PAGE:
It seems like a long time ago I was there but here are my thoughts on the Streets of San Francisco.“San Francisco is a mad city – inhabited for the most part by perfectly insane people.”
The Spanish, the Gold Rush
, the summer of love
, the gay capital, Levis
, the dot.com
boom, and the dot.com crash. All these things are unmistakably part of the colourful timeline of the city of San Francisco.
I had been to San Francisco before and until I moved to Chicago and became completely biased, it held the title as my favourite American city. It is a compact place and asks to be walked, this despite its huge sloping streets screaming down at you from each turn of a corner.
It is a city, much like Chicago, of neighbourhoods with the Bay on one side and the Pacific Ocean on the other and the marvellous Golden Gate Bridge dissecting the two and taking cars, cyclists and people to and from the city to Marin County
The expression laid back is rather trite, this city is almost horizontal. It is cool, but without the edginess of Los Angeles and it can get foggy. Don’t be surprised to come here and not be able to see the Golden Gate Bridge, all 4,200 ft span of it, for the whole time you are here.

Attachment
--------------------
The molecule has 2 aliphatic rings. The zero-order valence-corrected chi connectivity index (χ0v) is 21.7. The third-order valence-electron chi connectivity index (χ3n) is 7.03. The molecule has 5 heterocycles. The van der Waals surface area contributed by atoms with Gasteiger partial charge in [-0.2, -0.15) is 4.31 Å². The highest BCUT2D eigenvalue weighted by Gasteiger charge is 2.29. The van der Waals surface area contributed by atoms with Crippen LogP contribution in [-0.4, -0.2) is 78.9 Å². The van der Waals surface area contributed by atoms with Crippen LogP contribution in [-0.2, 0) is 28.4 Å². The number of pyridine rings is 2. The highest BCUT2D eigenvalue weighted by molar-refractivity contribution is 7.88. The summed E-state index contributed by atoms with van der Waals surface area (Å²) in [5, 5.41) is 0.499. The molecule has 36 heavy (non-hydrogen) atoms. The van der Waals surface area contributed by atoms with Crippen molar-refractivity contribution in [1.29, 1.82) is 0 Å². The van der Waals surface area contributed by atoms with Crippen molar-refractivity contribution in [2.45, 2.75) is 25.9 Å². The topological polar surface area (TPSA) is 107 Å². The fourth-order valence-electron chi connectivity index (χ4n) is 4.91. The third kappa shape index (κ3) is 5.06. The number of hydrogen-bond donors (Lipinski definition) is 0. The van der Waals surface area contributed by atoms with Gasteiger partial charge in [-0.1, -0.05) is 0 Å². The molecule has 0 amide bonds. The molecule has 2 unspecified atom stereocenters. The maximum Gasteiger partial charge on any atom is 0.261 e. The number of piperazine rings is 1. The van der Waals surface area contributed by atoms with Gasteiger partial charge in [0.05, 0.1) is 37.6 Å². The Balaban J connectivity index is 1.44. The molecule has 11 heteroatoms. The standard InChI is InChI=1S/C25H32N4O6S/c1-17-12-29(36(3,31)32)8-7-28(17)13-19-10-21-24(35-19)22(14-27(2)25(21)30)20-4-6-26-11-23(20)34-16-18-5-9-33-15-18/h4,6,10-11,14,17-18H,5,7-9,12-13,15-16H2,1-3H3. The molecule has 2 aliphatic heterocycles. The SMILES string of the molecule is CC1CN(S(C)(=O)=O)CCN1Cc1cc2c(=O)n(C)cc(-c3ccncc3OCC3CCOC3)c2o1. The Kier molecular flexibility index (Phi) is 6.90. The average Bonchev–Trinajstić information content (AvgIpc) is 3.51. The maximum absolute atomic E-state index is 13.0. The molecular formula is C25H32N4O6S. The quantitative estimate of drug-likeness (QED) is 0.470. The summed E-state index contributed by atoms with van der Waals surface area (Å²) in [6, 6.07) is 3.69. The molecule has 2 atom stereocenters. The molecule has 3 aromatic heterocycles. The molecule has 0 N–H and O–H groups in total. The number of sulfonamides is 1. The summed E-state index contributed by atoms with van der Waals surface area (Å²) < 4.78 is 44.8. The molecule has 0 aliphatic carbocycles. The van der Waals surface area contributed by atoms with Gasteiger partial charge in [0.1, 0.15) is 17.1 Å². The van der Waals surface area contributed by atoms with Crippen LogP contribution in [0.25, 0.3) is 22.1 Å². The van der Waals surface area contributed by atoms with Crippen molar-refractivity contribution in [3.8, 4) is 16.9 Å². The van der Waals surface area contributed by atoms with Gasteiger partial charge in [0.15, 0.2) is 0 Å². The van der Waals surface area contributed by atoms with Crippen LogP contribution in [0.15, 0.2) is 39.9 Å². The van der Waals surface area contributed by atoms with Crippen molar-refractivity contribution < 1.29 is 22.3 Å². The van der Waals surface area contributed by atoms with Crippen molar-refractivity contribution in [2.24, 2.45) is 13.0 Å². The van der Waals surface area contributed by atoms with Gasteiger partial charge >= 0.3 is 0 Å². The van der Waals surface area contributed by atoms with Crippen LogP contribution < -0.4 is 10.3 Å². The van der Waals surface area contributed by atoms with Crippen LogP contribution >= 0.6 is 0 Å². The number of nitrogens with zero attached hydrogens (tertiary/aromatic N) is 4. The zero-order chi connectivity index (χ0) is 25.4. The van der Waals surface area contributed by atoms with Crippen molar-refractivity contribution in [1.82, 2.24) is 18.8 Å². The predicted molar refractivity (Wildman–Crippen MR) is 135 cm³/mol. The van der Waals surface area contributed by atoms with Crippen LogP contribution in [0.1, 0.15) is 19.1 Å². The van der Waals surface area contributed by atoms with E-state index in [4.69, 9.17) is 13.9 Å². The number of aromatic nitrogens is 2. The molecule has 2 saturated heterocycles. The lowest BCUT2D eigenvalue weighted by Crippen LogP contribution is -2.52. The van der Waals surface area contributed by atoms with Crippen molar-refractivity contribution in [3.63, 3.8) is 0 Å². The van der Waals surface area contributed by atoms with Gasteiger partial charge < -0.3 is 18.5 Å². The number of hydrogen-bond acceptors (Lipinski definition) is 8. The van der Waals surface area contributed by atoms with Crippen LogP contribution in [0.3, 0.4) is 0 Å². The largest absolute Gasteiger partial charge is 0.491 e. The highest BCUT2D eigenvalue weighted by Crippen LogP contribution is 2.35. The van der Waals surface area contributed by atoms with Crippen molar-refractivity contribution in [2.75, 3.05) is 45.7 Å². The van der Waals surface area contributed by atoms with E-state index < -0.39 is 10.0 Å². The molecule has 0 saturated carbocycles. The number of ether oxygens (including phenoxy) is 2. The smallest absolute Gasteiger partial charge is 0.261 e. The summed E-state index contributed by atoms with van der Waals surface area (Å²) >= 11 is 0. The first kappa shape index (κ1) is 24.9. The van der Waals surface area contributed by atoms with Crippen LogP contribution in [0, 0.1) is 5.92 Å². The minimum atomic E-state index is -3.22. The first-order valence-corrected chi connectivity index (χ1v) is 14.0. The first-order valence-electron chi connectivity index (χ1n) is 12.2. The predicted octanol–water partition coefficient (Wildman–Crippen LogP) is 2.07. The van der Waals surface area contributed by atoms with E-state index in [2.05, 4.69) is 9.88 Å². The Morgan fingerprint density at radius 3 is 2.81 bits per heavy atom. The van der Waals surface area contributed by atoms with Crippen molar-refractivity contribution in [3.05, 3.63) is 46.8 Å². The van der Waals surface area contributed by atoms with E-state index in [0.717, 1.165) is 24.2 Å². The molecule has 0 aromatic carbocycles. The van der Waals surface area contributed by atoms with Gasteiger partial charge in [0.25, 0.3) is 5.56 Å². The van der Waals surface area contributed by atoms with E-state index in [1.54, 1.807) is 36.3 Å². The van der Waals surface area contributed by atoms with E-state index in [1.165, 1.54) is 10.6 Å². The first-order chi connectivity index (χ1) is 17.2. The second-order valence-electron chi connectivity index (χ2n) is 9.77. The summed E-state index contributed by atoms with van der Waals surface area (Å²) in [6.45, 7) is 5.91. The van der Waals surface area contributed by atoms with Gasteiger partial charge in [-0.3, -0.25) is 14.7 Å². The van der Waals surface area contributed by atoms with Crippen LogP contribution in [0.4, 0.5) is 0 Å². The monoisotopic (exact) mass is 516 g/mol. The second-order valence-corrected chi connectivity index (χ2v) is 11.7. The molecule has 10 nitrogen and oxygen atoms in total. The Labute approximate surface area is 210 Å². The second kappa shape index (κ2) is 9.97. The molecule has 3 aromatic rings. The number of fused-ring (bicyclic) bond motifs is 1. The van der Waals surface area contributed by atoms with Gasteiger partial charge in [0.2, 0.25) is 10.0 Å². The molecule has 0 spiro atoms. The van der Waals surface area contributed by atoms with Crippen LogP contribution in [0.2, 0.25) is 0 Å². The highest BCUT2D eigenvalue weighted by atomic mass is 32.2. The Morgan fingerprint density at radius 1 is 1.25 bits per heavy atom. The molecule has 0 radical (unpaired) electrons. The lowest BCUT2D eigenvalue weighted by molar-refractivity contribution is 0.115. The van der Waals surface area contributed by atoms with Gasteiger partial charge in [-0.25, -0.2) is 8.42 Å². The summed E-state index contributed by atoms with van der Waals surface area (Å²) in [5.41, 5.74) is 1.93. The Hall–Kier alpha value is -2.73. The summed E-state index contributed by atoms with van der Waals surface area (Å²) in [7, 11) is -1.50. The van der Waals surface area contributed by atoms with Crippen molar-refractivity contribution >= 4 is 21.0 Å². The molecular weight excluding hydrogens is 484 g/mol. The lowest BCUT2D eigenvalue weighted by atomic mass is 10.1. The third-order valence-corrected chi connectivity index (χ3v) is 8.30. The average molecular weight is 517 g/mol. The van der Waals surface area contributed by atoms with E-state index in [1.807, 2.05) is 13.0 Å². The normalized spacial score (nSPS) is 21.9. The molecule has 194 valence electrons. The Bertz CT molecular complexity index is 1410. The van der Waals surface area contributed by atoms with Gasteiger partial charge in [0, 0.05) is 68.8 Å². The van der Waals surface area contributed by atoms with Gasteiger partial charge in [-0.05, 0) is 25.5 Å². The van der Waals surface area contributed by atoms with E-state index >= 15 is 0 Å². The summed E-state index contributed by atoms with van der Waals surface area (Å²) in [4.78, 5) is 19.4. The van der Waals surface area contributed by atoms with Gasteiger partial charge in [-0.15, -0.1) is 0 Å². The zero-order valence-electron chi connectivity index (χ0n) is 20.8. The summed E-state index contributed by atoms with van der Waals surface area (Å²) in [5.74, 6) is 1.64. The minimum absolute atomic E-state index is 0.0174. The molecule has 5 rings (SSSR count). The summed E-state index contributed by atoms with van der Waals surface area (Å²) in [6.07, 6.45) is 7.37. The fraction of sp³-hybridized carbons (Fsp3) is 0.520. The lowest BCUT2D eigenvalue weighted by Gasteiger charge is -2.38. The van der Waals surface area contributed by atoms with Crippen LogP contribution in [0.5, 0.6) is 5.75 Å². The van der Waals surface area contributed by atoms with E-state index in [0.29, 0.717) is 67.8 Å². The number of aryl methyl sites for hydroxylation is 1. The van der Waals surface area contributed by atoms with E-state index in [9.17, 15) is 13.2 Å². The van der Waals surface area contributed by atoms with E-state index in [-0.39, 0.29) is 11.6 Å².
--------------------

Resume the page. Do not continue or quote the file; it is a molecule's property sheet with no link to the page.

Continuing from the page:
You will be amazed at how many people are wearing ‘San Francisco’
hoodies or sweatshirts when you head out for your morning stroll. Don’t be amazed because you too will end up buying one once the fog and cold sets in during the day.
Another icon of the city is the cable car. The first one appeared in 1873 and was invented by Englishman Andrew Hallidie
. Despite its early popularity for most of the 20th century the system was in a state of disrepair until locals saved it from politicans and accountants. The rebuilt system was re-opened in 1984 and now serves just 3 lines, with 40 cars. It’s not cheap ($5 each way) and the locals tend to ignore them and get the more frequent and cheaper buses, but of course they are packed with tourists like me watching the driver maneuver the cars along miles of underground cable.
The cable cars are busy and only seat 30 people, so it is rather strange in the age of seat belts and airbags to see people literally hanging on for dear life as they make there way up an
d down San Fran’s steep streets, like the route from Market St to Powell Street
A stroll around Chinatown
is a must. Along Stockton Street and Grant Avenue pretty much everything goes. Birds chirp in cages hanging from ceilings, turtles are piled up high in boxes on the street, fruit of all imaginations is hawked, and huge freshly caught fish flap around on blocks of ice awaiting their fate and steam billows out of noodle shop after noodle shop. I have never been to Beijing but this must be a close imitation.